Pennsylvania Education Tax Credit Program Changes Facilitate Discrimination and Block Access

By Julie K. Ambrose, Ph.D.

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Based on Ambrose, J. K. (2019). Purpose, Policy, Politics and Power: Analysis of the Pennsylvania Educational Improvement Tax Credit Program (Doctoral dissertation, Indiana University of Pennsylvania).


Drawing upon my doctoral social policy analysis of the Pennsylvania Educational Improvement and Opportunity Scholarship Tax Credit (ETC) program, I demonstrate how school choice advocates effectively shape the policy to allow discriminatory practices by schools and nonprofits accepting tax credit funds. The ETC is a collaboration between business firms receiving a tax credit for contributions to a participating intermediary nonprofit organization, and the nonprofit organizations that redirect these funds to individuals and schools as scholarships and educational enrichment programming. Purported to increase educational capacity in public and private schools, the lack of any evaluation plan to assess the ETC’s efficacy limits the public’s understanding of program effects, hides discriminatory practices, and masks deceptive reporting.

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The ETC was established in 2001 with two components: Scholarships for students attending private schools with a $20,000,000 tax credit allocation; and Educational Improvement grants for students attending public schools with a $10,000,000 tax credit allocation.  The ETC has expanded to include Pre-K Scholarships and Opportunity Scholarships; and PA Act 16 of 2019 set the toal tax credits available at $240,000,000.  The Educational Improvement portion has fallen to 18% while the amount designated for non-public school scholarships has expanded to 82% or $202,500,000 per year.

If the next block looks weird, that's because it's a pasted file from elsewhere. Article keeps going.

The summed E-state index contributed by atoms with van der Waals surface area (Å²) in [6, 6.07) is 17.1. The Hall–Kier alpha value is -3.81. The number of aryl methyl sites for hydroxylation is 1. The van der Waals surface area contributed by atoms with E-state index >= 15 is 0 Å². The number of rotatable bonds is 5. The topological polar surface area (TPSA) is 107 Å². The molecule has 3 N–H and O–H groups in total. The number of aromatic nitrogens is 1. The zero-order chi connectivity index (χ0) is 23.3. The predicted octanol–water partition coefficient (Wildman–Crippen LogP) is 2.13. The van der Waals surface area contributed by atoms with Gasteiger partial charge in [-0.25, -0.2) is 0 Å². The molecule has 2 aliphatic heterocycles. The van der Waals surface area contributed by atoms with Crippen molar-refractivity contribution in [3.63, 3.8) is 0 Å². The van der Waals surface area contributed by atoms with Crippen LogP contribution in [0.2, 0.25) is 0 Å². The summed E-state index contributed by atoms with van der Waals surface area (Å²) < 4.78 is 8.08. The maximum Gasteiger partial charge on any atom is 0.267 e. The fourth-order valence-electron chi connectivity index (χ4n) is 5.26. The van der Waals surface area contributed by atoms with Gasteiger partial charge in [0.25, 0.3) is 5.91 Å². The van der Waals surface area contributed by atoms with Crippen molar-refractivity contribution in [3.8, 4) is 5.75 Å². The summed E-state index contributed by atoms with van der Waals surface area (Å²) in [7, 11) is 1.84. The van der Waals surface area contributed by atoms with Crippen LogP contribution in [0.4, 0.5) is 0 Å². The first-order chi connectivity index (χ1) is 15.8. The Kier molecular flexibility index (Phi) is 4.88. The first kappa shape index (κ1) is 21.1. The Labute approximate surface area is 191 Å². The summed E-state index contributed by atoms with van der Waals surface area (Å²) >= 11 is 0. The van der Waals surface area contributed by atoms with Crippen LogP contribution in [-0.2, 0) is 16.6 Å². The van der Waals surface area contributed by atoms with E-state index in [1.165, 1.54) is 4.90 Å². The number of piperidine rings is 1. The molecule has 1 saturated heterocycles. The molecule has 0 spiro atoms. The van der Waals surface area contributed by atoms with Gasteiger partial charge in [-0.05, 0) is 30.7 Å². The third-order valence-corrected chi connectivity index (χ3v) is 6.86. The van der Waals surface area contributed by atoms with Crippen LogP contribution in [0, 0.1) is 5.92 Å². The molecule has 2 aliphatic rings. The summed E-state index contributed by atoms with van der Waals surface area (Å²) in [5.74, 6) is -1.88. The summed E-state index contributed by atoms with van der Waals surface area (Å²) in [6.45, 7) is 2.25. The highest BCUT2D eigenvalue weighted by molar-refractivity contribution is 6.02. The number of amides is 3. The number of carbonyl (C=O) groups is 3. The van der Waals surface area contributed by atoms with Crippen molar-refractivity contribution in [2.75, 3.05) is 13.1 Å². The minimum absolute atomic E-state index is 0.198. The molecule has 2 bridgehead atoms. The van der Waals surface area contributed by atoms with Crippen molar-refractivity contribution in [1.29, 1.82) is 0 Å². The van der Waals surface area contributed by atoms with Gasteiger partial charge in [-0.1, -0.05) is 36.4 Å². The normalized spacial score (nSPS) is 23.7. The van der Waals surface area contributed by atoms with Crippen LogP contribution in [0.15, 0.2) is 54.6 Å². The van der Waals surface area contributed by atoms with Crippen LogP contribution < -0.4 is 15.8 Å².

The tax credit scholarships move pre-collected funds from the PA Treasury and redirect the funds to non-public schools. The process is administered by the Pennsylvania Department of Community and Economic Development (DCED) as asserted in the legislation.  By assigning the DCED to facilitate the program, legislators remove oversight from the Department of Education, and remove discussion of allocations from the annual budget process.

Limited Regulation Facilitates Discriminatory Practices

The provisions of PA Act 85 of 2012 specific to participating nonpublic schools state “THE PARTICIPATING NONPUBLIC SCHOOL MAY NOT DISCRIMINATE ON A BASIS WHICH IS ILLEGAL UNDER FEDERAL OR STATE LAWS APPLICABLE TO NONPUBLIC SCHOOLS,” (Tax Reform Code of 1971, 2012).  It does not stipulate that nonpublic schools may not discriminate on a basis which is illegal under federal or state law applicable to public schools.

One of the early creators and a proponent of the ETC, Dr. Ronald Bowes, stated that using a tax credit rather than a voucher to fund school choice “avoids almost every impediment to school choice(U.S. Department of Education, 2008, p. 142). Well-organized advocacy groups pay attention and work to ensure the policy functions to their advantage.  Public goods and social services, like education, are expected to be distributed equitably and without discrimination and public agencies have a duty to be accountable and transparent to the public.  However, by routing tax credit funds and their allocation policies through nonprofits, the public accountability and transparency expectations are not protected and expectations for equitable distribution without discrimination are reduced.